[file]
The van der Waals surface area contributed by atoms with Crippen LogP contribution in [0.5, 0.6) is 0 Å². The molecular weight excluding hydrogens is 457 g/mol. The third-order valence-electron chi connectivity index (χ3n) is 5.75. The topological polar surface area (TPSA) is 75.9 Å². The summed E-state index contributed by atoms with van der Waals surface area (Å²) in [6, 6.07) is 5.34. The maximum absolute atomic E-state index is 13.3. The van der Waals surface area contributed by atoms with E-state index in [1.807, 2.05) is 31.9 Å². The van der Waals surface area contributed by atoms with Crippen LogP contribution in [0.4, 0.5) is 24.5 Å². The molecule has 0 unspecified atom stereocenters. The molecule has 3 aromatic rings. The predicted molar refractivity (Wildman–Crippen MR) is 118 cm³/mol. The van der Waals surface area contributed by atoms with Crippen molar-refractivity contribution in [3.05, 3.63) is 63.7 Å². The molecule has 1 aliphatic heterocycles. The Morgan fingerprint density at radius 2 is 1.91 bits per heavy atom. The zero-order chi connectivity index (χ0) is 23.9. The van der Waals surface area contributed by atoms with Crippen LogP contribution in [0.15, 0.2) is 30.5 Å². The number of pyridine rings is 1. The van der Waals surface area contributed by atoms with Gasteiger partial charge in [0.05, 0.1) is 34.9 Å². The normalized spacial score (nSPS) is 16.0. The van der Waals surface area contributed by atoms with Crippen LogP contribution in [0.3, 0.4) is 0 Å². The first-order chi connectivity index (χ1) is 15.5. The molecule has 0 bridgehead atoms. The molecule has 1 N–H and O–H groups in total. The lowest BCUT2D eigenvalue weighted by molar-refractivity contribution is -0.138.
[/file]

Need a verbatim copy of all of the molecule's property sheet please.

The van der Waals surface area contributed by atoms with Crippen LogP contribution in [0.5, 0.6) is 0 Å². The molecular weight excluding hydrogens is 457 g/mol. The third-order valence-electron chi connectivity index (χ3n) is 5.75. The topological polar surface area (TPSA) is 75.9 Å². The summed E-state index contributed by atoms with van der Waals surface area (Å²) in [6, 6.07) is 5.34. The maximum absolute atomic E-state index is 13.3. The van der Waals surface area contributed by atoms with E-state index in [1.807, 2.05) is 31.9 Å². The van der Waals surface area contributed by atoms with Crippen LogP contribution in [0.4, 0.5) is 24.5 Å². The molecule has 0 unspecified atom stereocenters. The molecule has 3 aromatic rings. The predicted molar refractivity (Wildman–Crippen MR) is 118 cm³/mol. The van der Waals surface area contributed by atoms with Crippen molar-refractivity contribution in [3.05, 3.63) is 63.7 Å². The molecule has 1 aliphatic heterocycles. The Morgan fingerprint density at radius 2 is 1.91 bits per heavy atom. The zero-order chi connectivity index (χ0) is 23.9. The van der Waals surface area contributed by atoms with Crippen LogP contribution in [0.15, 0.2) is 30.5 Å². The number of pyridine rings is 1. The van der Waals surface area contributed by atoms with Gasteiger partial charge in [0.05, 0.1) is 34.9 Å². The normalized spacial score (nSPS) is 16.0. The van der Waals surface area contributed by atoms with Crippen LogP contribution in [0.3, 0.4) is 0 Å². The first-order chi connectivity index (χ1) is 15.5. The molecule has 0 bridgehead atoms. The molecule has 1 N–H and O–H groups in total. The lowest BCUT2D eigenvalue weighted by molar-refractivity contribution is -0.138.